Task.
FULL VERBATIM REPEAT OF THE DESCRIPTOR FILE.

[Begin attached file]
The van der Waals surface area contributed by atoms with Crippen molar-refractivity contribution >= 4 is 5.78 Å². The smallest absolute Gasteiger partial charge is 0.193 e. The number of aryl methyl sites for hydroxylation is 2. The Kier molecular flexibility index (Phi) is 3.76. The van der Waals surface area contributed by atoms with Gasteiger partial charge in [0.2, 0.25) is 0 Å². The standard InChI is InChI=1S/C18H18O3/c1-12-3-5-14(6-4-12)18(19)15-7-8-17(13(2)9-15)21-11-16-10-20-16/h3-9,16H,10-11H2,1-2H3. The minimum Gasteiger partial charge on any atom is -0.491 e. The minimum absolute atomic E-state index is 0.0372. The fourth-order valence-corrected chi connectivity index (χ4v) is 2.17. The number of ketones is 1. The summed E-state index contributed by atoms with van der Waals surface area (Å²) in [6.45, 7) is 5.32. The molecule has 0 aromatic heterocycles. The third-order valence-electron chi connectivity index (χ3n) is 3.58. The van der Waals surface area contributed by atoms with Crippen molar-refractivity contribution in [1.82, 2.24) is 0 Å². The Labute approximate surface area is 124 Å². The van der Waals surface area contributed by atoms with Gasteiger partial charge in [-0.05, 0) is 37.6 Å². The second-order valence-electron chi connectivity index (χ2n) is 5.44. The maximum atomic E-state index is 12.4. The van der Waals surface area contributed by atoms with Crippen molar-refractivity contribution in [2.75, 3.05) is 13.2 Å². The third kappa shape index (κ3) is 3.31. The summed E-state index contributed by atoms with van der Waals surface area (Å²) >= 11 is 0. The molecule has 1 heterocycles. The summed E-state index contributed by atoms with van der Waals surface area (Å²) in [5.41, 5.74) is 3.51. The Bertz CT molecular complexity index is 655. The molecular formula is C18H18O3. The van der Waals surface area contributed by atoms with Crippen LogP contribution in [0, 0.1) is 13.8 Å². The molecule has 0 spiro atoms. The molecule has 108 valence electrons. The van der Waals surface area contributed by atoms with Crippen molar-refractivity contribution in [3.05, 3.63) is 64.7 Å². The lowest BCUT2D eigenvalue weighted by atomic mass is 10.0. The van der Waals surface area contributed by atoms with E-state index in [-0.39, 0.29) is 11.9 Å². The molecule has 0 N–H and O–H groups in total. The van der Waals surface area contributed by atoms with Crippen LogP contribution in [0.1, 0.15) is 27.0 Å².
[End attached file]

The van der Waals surface area contributed by atoms with Crippen molar-refractivity contribution >= 4 is 5.78 Å². The smallest absolute Gasteiger partial charge is 0.193 e. The number of aryl methyl sites for hydroxylation is 2. The Kier molecular flexibility index (Phi) is 3.76. The van der Waals surface area contributed by atoms with Gasteiger partial charge in [0.2, 0.25) is 0 Å². The standard InChI is InChI=1S/C18H18O3/c1-12-3-5-14(6-4-12)18(19)15-7-8-17(13(2)9-15)21-11-16-10-20-16/h3-9,16H,10-11H2,1-2H3. The minimum Gasteiger partial charge on any atom is -0.491 e. The minimum absolute atomic E-state index is 0.0372. The fourth-order valence-corrected chi connectivity index (χ4v) is 2.17. The number of ketones is 1. The summed E-state index contributed by atoms with van der Waals surface area (Å²) in [6.45, 7) is 5.32. The molecule has 0 aromatic heterocycles. The third-order valence-electron chi connectivity index (χ3n) is 3.58. The van der Waals surface area contributed by atoms with Crippen molar-refractivity contribution in [1.82, 2.24) is 0 Å². The Labute approximate surface area is 124 Å². The van der Waals surface area contributed by atoms with Gasteiger partial charge in [-0.05, 0) is 37.6 Å². The second-order valence-electron chi connectivity index (χ2n) is 5.44. The maximum atomic E-state index is 12.4. The van der Waals surface area contributed by atoms with Crippen molar-refractivity contribution in [2.75, 3.05) is 13.2 Å². The third kappa shape index (κ3) is 3.31. The summed E-state index contributed by atoms with van der Waals surface area (Å²) >= 11 is 0. The molecule has 1 heterocycles. The summed E-state index contributed by atoms with van der Waals surface area (Å²) in [5.41, 5.74) is 3.51. The Bertz CT molecular complexity index is 655. The molecular formula is C18H18O3. The van der Waals surface area contributed by atoms with Crippen LogP contribution in [0, 0.1) is 13.8 Å². The molecule has 0 spiro atoms. The molecule has 108 valence electrons. The van der Waals surface area contributed by atoms with Crippen molar-refractivity contribution in [3.05, 3.63) is 64.7 Å². The lowest BCUT2D eigenvalue weighted by atomic mass is 10.0. The van der Waals surface area contributed by atoms with E-state index in [-0.39, 0.29) is 11.9 Å². The molecule has 0 N–H and O–H groups in total. The van der Waals surface area contributed by atoms with Crippen LogP contribution in [0.1, 0.15) is 27.0 Å².